Using analytics sounds so complicated doesn’t it?
In this post (as requested by Janet from Rambles, Rants and Writings as part of my Over To You theme) I will discuss some easy ways to make your analytics work for you, and how to use the results to drive more traffic your way.
The first thing to do is decide which analytics you will use. Google Analytics is a good starting point or you could even use your blog’s in house analytics, although these can be a bit skewed.
The first thing to do, is to set the timescale you want to look at. I would suggest thirty days as this will give a good insight over a reasonable time period.
Have a look at the section which shows where your traffic is coming from. On Google Analytics this is the “Top Referrals” section.
This list shows a break down of where your traffic is coming from. For example, my list from the last thirty days shows the following (most to least views):
1.Google – This is traffic that have found your site using a search engine
2. Direct – People who have just typed in your link, or who have you bookmarked
3. Inlinkz – This is people who have linked visited my host posts through my linky, Anything Goes.
4. Stumble Upon
7. Cuddle Fairy – This is people linking up to Blogger Club UK, a linky I have been co-hosting with Becky.
This is a pretty standard month for me, except Twitter is usually ahead of Facebook. I am quite pleasantly surprised at how much traffic has come from Facebook this month as I usually don’t get a huge amount of traffic from there.
Once you have this information, you can then use it to see what is working and what isn’t. For example, this month I can see my SEO is working. And I need to do more on Twitter and Pinterest. The fact that Pinterest didn’t even make the list tells me Pinterest is something I should definitely improve on.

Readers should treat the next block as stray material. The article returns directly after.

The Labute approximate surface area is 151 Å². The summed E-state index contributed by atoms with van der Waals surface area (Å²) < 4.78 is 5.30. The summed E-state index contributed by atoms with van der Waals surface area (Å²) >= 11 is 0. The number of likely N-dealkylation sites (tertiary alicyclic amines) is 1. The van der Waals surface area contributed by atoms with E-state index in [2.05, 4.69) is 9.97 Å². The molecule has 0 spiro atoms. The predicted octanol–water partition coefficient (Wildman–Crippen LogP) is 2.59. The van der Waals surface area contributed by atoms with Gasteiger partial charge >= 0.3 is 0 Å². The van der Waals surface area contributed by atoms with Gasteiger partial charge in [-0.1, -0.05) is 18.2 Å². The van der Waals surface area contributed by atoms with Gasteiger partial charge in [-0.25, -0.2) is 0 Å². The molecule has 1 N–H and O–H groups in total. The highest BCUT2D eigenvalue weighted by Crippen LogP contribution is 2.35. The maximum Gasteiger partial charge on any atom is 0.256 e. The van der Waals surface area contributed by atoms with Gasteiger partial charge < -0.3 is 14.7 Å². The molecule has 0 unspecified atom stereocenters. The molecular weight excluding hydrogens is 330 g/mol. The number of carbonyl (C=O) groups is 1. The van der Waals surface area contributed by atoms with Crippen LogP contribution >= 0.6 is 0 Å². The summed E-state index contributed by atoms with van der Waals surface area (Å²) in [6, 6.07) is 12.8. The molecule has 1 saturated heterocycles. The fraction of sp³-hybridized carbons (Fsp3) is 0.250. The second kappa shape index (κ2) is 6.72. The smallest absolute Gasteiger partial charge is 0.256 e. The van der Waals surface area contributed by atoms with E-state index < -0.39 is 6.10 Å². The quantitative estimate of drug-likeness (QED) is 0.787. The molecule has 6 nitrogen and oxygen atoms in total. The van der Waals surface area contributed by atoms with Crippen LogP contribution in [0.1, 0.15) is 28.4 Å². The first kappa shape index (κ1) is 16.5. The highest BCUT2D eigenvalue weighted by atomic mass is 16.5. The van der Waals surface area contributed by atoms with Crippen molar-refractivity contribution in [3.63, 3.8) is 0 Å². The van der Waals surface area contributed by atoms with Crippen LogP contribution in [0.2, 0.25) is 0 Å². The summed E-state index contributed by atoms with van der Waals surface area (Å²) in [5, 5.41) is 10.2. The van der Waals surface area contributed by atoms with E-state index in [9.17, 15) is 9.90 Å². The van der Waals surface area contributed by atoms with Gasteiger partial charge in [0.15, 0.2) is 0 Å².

The choice is then down to two things, either of which can help you improve traffic:
- You can decide to make an even bigger effort on the sites that are sending you traffic. They are tried and tested sites that you know work for your content, and it would be well worth spending a bit more time in those places to further boost your visibility there and make more connections.
- You can decide to work on the networks which aren’t doing so well. You could amend the way you post slightly, and see if that makes a difference. For example, if you always post at a certain time on a network and it isn’t doing so well, try a different time and see what happens. Or in my case with Pinterest, I could use Pinterest Analytics to further work out what’s going wrong. I think it’s a case of not writing recipes or craft guides which always do well on Pinterest, although I’m sure there is more to it than that.
On a side note, you’ll notice Instagram isn’t listed either. To track Instagram traffic, you will need to create an Instagram landing page on your blog and use the link to that page in your profile. You can then see how many people visit from Instagram by noting the page views.
Using analytics like these are also a good way of assessing which linkys are working for you and which aren’t if you join quite a lot.
There are loads more things you can do when using analytics, but this is a good starting point for anyone just trying to make some sense of them for the first time and learning how to use them to their advantage.
Kori Tomeldon’s ebook, How To Use Custom Dashboards In Google Analytics: Using Custom Dashboards To Grow Your Blog has lot’s of fab, in depth advice for anyone looking to go into using analytics a bit deeper.
Thanks for the suggestion Janet 🙂
Do you use analytics when planning your marketing strategy or do you just follow a set routine? Do you have any tips to add on using analytics to drive more traffic to you blog? Let me know in the comments 🙂